All the test reporting functions write to the var *test-out*.  By
default, this is the same as *out*, but you can rebind it to any
PrintWriter.  For example, it could be a file opened with
clojure.java.io/writer.


EXTENDING TEST-IS (ADVANCED)

You can extend the behavior of the "is" macro by defining new
methods for the "assert-expr" multimethod.  These methods are
called during expansion of the "is" macro, so they should return
quoted forms to be evaluated.

You can plug in your own test-reporting framework by rebinding
the "report" function: (report event)

The 'event' argument is a map.  It will always have a :type key,
whose value will be a keyword signaling the type of event being
reported.  Standard events with :type value of :pass, :fail, and
:error are called when an assertion passes, fails, and throws an
exception, respectively.  In that case, the event will also have
the following keys:

  :expected   The form that was expected to be true
  :actual     A form representing what actually occurred
  :message    The string message given as an argument to 'is'

The "testing" strings will be a list in "*testing-contexts*", and
the vars being tested will be a list in "*testing-vars*".

Your "report" function should wrap any printing calls in the
"with-test-out" macro, which rebinds *out* to the current value
of *test-out*.

For additional event types, see the examples in the code.

Public Variables and Functions



*load-tests*

dynamic var

    
True by default.  If set to false, no test functions will
be created by deftest, set-test, or with-test.  Use this to omit
tests when compiling or loading production code.
Added in Clojure version 1.1
Source


*stack-trace-depth*

dynamic var

    
The maximum depth of stack traces to print when an Exception
is thrown during a test.  Defaults to nil, which means print the 
complete stack trace.
Added in Clojure version 1.1
Source


are

macro
Usage: (are argv expr & args)
Checks multiple assertions with a template expression.
See clojure.template/do-template for an explanation of
templates.

Example: (are [x y] (= x y)  
              2 (+ 1 1)
              4 (* 2 2))
Expands to: 
         (do (is (= 2 (+ 1 1)))
             (is (= 4 (* 2 2))))

Note: This breaks some reporting features, such as line numbers.
Added in Clojure version 1.1
Source


assert-any

function
Usage: (assert-any msg form)
Returns generic assertion code for any test, including macros, Java
method calls, or isolated symbols.
Added in Clojure version 1.1
Source


assert-predicate

function
Usage: (assert-predicate msg form)
Returns generic assertion code for any functional predicate.  The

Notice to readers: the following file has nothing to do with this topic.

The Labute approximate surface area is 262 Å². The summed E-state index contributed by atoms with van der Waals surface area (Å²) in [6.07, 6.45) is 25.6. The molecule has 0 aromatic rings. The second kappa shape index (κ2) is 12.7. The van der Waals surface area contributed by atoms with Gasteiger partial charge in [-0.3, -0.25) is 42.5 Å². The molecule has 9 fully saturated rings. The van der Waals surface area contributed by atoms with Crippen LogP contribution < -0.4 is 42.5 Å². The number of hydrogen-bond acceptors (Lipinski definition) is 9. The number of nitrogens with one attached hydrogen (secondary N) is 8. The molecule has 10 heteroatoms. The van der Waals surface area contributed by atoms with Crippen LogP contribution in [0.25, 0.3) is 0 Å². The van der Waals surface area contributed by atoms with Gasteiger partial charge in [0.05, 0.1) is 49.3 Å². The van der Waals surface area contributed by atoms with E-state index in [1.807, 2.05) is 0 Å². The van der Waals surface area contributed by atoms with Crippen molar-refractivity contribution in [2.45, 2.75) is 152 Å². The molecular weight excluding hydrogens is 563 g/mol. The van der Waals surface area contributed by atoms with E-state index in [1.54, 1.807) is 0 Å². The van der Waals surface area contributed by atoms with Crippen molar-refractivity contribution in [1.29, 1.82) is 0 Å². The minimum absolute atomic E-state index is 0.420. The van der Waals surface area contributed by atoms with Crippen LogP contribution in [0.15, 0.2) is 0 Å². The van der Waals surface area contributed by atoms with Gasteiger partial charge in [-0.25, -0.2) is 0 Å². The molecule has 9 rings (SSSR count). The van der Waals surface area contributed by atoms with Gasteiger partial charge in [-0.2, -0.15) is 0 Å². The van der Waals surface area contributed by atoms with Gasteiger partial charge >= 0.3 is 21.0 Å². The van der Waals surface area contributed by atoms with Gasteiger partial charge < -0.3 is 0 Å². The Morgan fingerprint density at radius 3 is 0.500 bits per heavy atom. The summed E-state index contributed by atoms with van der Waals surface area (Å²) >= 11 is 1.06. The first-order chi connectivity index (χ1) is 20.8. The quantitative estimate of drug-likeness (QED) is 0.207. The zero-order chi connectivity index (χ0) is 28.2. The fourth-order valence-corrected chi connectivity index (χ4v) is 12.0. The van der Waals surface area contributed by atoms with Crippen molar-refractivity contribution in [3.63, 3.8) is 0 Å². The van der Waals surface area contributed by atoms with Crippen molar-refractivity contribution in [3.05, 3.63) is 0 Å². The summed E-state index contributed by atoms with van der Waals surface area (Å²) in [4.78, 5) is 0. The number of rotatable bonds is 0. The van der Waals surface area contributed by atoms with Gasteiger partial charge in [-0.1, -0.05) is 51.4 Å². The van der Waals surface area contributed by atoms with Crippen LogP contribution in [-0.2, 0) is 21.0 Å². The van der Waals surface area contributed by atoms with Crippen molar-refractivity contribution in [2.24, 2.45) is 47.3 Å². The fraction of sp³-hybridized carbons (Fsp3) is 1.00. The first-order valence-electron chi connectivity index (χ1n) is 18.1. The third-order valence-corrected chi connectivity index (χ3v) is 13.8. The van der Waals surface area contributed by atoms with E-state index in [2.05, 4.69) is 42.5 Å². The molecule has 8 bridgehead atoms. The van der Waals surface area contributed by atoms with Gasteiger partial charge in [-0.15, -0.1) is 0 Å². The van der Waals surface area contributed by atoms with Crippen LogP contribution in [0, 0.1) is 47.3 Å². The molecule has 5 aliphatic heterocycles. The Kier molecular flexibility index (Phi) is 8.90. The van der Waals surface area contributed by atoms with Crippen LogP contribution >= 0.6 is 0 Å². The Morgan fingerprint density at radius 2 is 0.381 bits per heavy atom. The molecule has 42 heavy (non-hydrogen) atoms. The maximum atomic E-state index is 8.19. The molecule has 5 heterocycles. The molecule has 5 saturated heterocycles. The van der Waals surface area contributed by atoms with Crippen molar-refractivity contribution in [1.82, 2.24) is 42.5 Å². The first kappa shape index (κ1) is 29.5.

'expected' argument to 'report' will contains the original form, the
'actual' argument will contain the form with all its sub-forms
evaluated.  If the predicate returns false, the 'actual' form will
be wrapped in (not...).
Added in Clojure version 1.1
Source


compose-fixtures

function
Usage: (compose-fixtures f1 f2)
Composes two fixture functions, creating a new fixture function
that combines their behavior.
Added in Clojure version 1.1
Source


deftest

macro
Usage: (deftest name & body)
Defines a test function with no arguments.  Test functions may call
other tests, so tests may be composed.  If you compose tests, you
should also define a function named test-ns-hook; run-tests will
call test-ns-hook instead of testing all vars.

Note: Actually, the test body goes in the :test metadata on the var,
and the real function (the value of the var) calls test-var on
itself.

When *load-tests* is false, deftest is ignored.
Added in Clojure version 1.1
Source


deftest-

macro
Usage: (deftest- name & body)
Like deftest but creates a private var.
Added in Clojure version 1.1
Source


do-report

function
Usage: (do-report m)
Add file and line information to a test result and call report.
If you are writing a custom assert-expr method, call this function
to pass test results to report.
Added in Clojure version 1.2
Source


file-position

function
Usage: (file-position n)
Returns a vector [filename line-number] for the nth call up the
stack.

Deprecated in 1.2: The information needed for test reporting is
now on :file and :line keys in the result map.
Added in Clojure version 1.1
Deprecated since Clojure version 1.2
Source


function?

function
Usage: (function? x)
Returns true if argument is a function or a symbol that resolves to
a function (not a macro).
Added in Clojure version 1.1
Source


get-possibly-unbound-var

function
Usage: (get-possibly-unbound-var v)
Like var-get but returns nil if the var is unbound.
Added in Clojure version 1.1
Source


inc-report-counter

function
Usage: (inc-report-counter name)
Increments the named counter in *report-counters*, a ref to a map.
Does nothing if *report-counters* is nil.
Added in Clojure version 1.1
Source


is

macro
Usage: (is form)
       (is form msg)
Generic assertion macro.  'form' is any predicate test.
'msg' is an optional message to attach to the assertion.

Example: (is (= 4 (+ 2 2)) "Two plus two should be 4")

Special forms:

(is (thrown? c body)) checks that an instance of c is thrown from
body, fails if not; then returns the thing thrown.

(is (thrown-with-msg? c re body)) checks that an instance of c is
thrown AND that the message on the exception matches (with
re-find) the regular expression re.
Added in Clojure version 1.1
Source


join-fixtures

function
Usage: (join-fixtures fixtures)
Composes a collection of fixtures, in order.  Always returns a valid
fixture function, even if the collection is empty.
Added in Clojure version 1.1
Source


report

dynamic multimethod
No usage documentation available
Generic reporting function, may be overridden to plug in
different report formats (e.g., TAP, JUnit).  Assertions such as
'is' call 'report' to indicate results.  The argument given to
'report' will be a map with a :type key.  See the documentation at